Texas Stamp


PD-0577-23 01/10/2024

1. “Whether the fact that a witness is a foreign national no longer in this country and without legal authority to enter this country is itself sufficient to show unavailability of the witness for purposes of the hearsay exceptions in Texas Rule of Evidence 804?”

2. “Whether statements by a prosecutor, as an officer of the court, may be considered reliable for purposes of a preliminary question concerning the admissibility of evidence?”

Elsik was stopped driving a U-Haul pickup that, as it turned out, had twelve people hiding in the bed under blankets. He was charged with multiple counts of smuggling persons, which is a third-degree felony unless, inter alia, the smuggled individual is a child younger than 18. Tex. Penal Code § 20.05(b)(1)(B). All the passengers identified themselves to a Border Patrol agent as Mexican citizens present illegally; two were seventeen. That agent testified at trial to their names, nationalities, and birthdates over a hearsay objection. In response, the prosecutor explained that they have no ability to serve a subpoena to deported people in Mexico. The trial court ruled that the passengers were unavailable and their identities and nationalities were within the agent’s personal knowledge. See Tex. R. Evid. 804(a)(5) (“A declarant is considered to be unavailable as a witness if the declarant . . . is absent from the trial or hearing and the statement’s proponent has not been able, by process or other reasonable means, to procure the declarant’s attendance or testimony.”), (b)(3)(A) (“The following are not excluded by the rule against hearsay if the declarant is unavailable as a witness: . . . [a] statement about . . . the declarant’s own birth[.]”).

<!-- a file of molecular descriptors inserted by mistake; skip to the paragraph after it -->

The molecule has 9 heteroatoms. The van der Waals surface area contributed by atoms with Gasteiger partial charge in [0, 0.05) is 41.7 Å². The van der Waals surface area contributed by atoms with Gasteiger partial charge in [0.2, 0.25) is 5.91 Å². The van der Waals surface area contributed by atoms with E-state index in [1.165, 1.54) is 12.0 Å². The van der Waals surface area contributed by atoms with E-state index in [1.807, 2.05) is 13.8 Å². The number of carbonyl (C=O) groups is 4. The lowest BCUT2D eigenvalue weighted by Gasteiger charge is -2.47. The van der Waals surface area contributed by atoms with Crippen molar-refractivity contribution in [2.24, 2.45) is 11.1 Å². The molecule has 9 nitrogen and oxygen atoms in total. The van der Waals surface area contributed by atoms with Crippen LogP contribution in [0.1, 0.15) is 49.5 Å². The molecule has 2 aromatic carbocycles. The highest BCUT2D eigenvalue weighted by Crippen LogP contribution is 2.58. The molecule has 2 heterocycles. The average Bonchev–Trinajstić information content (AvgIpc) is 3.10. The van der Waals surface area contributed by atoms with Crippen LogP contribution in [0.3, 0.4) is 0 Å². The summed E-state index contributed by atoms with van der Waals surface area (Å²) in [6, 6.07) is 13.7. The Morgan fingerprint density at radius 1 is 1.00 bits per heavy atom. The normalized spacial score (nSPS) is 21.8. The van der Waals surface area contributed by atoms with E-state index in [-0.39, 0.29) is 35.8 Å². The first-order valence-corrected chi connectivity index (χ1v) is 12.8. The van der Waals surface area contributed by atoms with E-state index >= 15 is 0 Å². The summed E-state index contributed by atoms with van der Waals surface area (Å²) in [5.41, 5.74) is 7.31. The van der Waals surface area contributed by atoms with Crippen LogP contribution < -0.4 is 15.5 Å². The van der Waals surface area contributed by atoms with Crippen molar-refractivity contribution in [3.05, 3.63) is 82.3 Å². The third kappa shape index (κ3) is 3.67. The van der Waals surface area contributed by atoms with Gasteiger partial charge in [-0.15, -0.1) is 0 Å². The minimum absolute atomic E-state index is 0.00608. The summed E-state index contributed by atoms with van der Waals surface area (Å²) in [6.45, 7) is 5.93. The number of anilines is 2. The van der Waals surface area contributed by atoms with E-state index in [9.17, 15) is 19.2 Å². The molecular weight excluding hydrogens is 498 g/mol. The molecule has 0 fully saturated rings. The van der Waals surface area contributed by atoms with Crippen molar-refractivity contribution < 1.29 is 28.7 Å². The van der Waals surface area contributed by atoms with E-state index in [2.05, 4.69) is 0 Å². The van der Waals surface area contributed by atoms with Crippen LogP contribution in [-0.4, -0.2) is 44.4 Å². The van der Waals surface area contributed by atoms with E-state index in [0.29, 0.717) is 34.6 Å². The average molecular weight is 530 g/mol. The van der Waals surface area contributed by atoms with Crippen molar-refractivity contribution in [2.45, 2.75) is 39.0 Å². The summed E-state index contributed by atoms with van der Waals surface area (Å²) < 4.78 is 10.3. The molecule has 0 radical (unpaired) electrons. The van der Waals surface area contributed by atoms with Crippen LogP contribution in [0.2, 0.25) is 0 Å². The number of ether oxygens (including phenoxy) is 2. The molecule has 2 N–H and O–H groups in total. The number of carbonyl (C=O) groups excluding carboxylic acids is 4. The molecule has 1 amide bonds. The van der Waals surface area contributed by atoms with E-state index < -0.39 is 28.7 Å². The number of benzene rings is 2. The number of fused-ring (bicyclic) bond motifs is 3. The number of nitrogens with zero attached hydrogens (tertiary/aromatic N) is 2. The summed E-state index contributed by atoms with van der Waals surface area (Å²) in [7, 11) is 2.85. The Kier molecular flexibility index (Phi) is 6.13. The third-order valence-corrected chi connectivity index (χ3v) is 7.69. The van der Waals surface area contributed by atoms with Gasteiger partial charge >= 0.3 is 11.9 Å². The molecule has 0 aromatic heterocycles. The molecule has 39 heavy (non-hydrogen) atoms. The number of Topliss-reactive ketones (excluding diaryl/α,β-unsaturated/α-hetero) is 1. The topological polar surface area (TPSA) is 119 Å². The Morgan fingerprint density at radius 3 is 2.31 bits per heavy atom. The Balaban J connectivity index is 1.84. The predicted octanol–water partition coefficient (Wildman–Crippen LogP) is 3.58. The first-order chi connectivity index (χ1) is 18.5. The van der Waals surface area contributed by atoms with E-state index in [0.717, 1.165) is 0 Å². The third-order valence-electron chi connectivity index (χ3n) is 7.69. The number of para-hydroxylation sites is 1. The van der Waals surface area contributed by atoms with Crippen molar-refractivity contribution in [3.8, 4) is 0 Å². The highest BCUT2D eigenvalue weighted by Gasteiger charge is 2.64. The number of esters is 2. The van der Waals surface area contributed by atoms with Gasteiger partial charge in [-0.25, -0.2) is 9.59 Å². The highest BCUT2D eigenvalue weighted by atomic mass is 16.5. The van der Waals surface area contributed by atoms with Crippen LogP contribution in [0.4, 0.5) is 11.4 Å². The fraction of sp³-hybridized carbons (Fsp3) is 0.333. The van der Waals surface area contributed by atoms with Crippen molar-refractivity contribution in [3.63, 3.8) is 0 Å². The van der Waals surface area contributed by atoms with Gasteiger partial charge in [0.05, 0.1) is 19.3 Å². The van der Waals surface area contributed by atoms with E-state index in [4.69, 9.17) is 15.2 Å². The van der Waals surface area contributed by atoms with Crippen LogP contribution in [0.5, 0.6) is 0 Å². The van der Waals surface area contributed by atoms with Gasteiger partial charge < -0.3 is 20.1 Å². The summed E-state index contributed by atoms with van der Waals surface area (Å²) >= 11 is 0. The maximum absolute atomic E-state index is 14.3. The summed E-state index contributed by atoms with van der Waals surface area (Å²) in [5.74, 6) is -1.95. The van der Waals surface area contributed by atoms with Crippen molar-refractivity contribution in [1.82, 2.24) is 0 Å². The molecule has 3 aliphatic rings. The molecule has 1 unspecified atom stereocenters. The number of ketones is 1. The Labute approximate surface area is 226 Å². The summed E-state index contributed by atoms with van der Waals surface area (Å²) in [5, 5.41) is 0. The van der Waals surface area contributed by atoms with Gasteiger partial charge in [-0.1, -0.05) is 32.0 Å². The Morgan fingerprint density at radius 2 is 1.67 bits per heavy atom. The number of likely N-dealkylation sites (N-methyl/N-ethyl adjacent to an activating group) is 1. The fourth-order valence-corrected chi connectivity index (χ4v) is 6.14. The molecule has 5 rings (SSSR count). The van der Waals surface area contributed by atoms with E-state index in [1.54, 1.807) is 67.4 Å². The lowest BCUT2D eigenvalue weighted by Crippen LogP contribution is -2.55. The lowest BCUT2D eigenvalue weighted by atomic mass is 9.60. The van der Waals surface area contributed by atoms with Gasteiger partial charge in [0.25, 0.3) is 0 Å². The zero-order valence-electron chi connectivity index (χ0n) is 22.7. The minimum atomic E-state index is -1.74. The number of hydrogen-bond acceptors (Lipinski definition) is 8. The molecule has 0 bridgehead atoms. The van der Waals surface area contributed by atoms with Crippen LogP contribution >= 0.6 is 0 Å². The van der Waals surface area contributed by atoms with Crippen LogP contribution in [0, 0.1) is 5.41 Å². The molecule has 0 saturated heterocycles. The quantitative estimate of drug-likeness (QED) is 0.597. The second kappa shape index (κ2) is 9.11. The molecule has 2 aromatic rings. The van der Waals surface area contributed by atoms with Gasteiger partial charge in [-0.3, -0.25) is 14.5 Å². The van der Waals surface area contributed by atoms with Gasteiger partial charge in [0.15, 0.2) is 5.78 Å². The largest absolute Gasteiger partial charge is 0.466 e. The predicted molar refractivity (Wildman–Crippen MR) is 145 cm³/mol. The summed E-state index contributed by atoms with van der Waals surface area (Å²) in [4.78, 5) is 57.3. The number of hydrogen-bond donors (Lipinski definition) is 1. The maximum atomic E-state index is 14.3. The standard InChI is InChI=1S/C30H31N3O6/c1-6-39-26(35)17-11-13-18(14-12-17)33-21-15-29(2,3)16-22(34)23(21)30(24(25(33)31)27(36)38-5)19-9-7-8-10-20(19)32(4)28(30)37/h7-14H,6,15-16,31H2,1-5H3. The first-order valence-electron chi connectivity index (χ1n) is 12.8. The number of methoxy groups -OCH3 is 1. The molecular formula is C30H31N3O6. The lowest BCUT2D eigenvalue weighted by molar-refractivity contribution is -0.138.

The court of appeals reversed. It held that a prosecutor’s unsworn statement is not competent evidence. It also held that the proponent must demonstrate that a good-faith effort was made to locate and present the witnesses. As that was the only evidence of minority, the court of appeals reversed for a new trial for those two passengers.

The State argues that foreign residency alone is sufficient to establish unavailability. It notes that Rule 804 does not require a “good-faith effort” but rather the absence of “other reasonable means,” and that the latter does not include something as complex as locating and attaching citizens of and in other countries who have no other basis for legal presence in Texas. As this question depends on whether the prosecutor’s statements can be considered, the State also argues that attorneys are officers of the court and so statements made within their personal knowledge should be considered if believed. The State adds that the rules of evidence do not apply to preliminary matters.

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